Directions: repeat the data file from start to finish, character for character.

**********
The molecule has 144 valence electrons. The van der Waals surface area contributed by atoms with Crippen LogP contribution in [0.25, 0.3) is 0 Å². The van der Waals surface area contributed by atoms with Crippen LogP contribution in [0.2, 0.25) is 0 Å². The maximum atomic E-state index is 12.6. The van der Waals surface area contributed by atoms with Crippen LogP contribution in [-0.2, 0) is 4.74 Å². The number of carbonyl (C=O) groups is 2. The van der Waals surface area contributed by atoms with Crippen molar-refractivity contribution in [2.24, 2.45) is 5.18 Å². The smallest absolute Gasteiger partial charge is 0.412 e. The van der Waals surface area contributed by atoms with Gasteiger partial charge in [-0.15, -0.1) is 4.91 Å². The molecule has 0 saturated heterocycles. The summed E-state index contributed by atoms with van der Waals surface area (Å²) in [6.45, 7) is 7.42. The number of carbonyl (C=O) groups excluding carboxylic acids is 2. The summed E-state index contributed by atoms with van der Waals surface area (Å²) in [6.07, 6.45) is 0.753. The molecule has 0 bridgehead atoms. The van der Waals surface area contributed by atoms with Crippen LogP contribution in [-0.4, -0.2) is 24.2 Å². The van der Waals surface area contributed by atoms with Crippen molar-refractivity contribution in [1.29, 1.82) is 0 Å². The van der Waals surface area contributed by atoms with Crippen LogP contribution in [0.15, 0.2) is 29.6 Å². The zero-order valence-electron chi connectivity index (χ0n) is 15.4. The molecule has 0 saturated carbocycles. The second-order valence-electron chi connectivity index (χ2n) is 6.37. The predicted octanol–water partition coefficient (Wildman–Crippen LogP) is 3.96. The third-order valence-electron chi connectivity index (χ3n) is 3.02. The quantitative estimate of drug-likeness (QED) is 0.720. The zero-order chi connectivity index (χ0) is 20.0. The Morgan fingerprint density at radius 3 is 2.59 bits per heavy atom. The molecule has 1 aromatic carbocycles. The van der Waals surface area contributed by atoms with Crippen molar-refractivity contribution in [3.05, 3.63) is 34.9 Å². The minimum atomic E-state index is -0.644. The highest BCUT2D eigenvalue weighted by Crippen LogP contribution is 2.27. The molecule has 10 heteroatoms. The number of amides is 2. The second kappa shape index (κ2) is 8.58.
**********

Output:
The molecule has 144 valence electrons. The van der Waals surface area contributed by atoms with Crippen LogP contribution in [0.25, 0.3) is 0 Å². The van der Waals surface area contributed by atoms with Crippen LogP contribution in [0.2, 0.25) is 0 Å². The maximum atomic E-state index is 12.6. The van der Waals surface area contributed by atoms with Crippen LogP contribution in [-0.2, 0) is 4.74 Å². The number of carbonyl (C=O) groups is 2. The van der Waals surface area contributed by atoms with Crippen molar-refractivity contribution in [2.24, 2.45) is 5.18 Å². The smallest absolute Gasteiger partial charge is 0.412 e. The van der Waals surface area contributed by atoms with Gasteiger partial charge in [-0.15, -0.1) is 4.91 Å². The molecule has 0 saturated heterocycles. The summed E-state index contributed by atoms with van der Waals surface area (Å²) in [6.45, 7) is 7.42. The number of carbonyl (C=O) groups excluding carboxylic acids is 2. The summed E-state index contributed by atoms with van der Waals surface area (Å²) in [6.07, 6.45) is 0.753. The molecule has 0 bridgehead atoms. The van der Waals surface area contributed by atoms with Crippen LogP contribution in [-0.4, -0.2) is 24.2 Å². The van der Waals surface area contributed by atoms with Crippen molar-refractivity contribution in [1.29, 1.82) is 0 Å². The van der Waals surface area contributed by atoms with Crippen LogP contribution in [0.15, 0.2) is 29.6 Å². The zero-order valence-electron chi connectivity index (χ0n) is 15.4. The molecule has 0 saturated carbocycles. The second-order valence-electron chi connectivity index (χ2n) is 6.37. The predicted octanol–water partition coefficient (Wildman–Crippen LogP) is 3.96. The third-order valence-electron chi connectivity index (χ3n) is 3.02. The quantitative estimate of drug-likeness (QED) is 0.720. The zero-order chi connectivity index (χ0) is 20.0. The Morgan fingerprint density at radius 3 is 2.59 bits per heavy atom. The molecule has 1 aromatic carbocycles. The van der Waals surface area contributed by atoms with Crippen molar-refractivity contribution in [3.05, 3.63) is 34.9 Å². The minimum atomic E-state index is -0.644. The highest BCUT2D eigenvalue weighted by Crippen LogP contribution is 2.27. The molecule has 10 heteroatoms. The number of amides is 2. The second kappa shape index (κ2) is 8.58.